• HIST269 Notes From A Small Island: Modern British History, 1700-Present (Alice Kelly)

Spring 2015

  • HIST201 Medieval Europe (Gary Shaw)
  • HIST202 Early Modern Europe (Samuel García)
  • HIST208 Rome Through the Ages (Laurie Nussdorfer)
  • HIST216 Intellectual History Since the Renaissance (Cecilia Miller)
  • HIST218 Imperial Russia, 1682-1917 (Nicole Eaton)
  • HIST220 France Since 1870 (Nathanael Greene)
  • HIST221 The History of Ecology (Paul Erickson)
  • HIST224 Modern China (Vera Schwarcz)
  • HIST226 Gender and Authority in African Societies (Laura Ann Twagira)
  • HIST228 The Rise and Fall of the Ottoman Empire (Bruce Masters)
  • HIST234 20th Century Middle East (Bruce Masters)
  • HIST239 19th Century United States (Courtney Fullilove)
  • HIST242 Introduction to Modern African-American History (Leah Wright)
  • HIST248 Jewish History: From Spanish Expulsion to Jon Stewart (Magda Teter)
  • HIST265 Global Christianity (Richard Elphick)
  • HIST266 American Labor History (Ronald Schatz)
  • HIST268 The Origins of Global Capitalism (Erik Grimmer-Solem)

Seminars for Prospective Majors (HIST150-199)

Students considering majoring in history should take a seminar designed for prospective majors (HIST150-199)

Fall 2014

  • HIST158 Appeasement and the Origins of the Second World War (Nathanael Greene)
  • HIST168 The Natives' New World: The Indigenous Experience in Early North America (Jeffers Lennox)
  • HIST179 Gender and History (Laura Ann Twagira)

Spring 2015

  • HIST171 Exploring Middletown (Ronald Schatz)
  • HIST176 Science in the Making (Paul Erickson)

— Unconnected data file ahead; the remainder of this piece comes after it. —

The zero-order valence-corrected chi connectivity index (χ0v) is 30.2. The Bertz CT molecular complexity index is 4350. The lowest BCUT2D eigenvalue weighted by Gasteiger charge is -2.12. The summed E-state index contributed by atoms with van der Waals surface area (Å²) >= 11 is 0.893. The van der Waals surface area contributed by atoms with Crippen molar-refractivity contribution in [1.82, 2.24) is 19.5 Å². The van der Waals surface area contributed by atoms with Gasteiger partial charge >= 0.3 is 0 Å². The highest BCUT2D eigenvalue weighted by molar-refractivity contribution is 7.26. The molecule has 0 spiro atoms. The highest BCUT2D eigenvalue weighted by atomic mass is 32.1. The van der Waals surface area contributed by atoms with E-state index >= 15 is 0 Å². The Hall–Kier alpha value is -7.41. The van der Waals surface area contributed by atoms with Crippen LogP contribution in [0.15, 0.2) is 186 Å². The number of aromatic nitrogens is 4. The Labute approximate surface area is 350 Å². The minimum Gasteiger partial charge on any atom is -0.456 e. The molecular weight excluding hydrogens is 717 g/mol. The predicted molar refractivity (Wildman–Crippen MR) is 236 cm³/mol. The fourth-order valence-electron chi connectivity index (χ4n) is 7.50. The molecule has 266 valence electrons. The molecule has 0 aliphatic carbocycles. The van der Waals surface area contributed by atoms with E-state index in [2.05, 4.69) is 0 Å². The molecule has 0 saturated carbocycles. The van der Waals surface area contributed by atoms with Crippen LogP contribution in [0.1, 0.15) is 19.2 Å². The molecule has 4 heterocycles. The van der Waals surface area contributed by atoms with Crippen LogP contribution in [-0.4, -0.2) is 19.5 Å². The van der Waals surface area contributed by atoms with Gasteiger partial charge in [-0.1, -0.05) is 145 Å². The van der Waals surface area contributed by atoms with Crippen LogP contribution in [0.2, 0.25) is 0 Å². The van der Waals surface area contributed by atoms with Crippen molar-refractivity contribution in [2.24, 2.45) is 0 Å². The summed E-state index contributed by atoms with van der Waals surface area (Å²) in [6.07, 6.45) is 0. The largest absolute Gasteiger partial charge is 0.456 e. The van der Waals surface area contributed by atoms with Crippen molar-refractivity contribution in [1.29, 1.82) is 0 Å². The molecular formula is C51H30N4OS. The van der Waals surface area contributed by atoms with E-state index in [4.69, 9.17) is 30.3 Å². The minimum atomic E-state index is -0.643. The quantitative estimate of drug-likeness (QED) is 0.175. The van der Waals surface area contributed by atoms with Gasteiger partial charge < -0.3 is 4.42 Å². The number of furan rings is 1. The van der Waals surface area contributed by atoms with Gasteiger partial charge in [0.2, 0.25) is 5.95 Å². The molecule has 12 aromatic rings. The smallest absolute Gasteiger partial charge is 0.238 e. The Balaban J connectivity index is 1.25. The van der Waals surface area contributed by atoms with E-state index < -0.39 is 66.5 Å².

Language Requirement.

There is no foreign language requirement for history majors, but the department strongly advises all history majors to learn at least one foreign language.  Wesleyan sponsors semester-long study programs with language training in several European countries, in Israel, and in Japan and China.  There are programs under different auspices for other countries and other continents.

Transfer Credit.

Transfer of credits does not automatically mean the credits will be accepted towards the major; History majors must consult their advisors in advance.  Upon return to Wesleyan students should provide their advisor with syllabi and other materials, such as exams and papers, from the course(s) taken elsewhere.  Wesleyan credit for work done away from Wesleyan is assured only when the arrangements for study are made through Wesleyan, for instance, through the Office of International Studies for certain formal exchange programs. In all other cases, a student must petition for transfer of credit before going away to take the course(s). Transfer of credits does not automatically mean the credits will be accepted toward the major; history majors must consult their advisors in advance.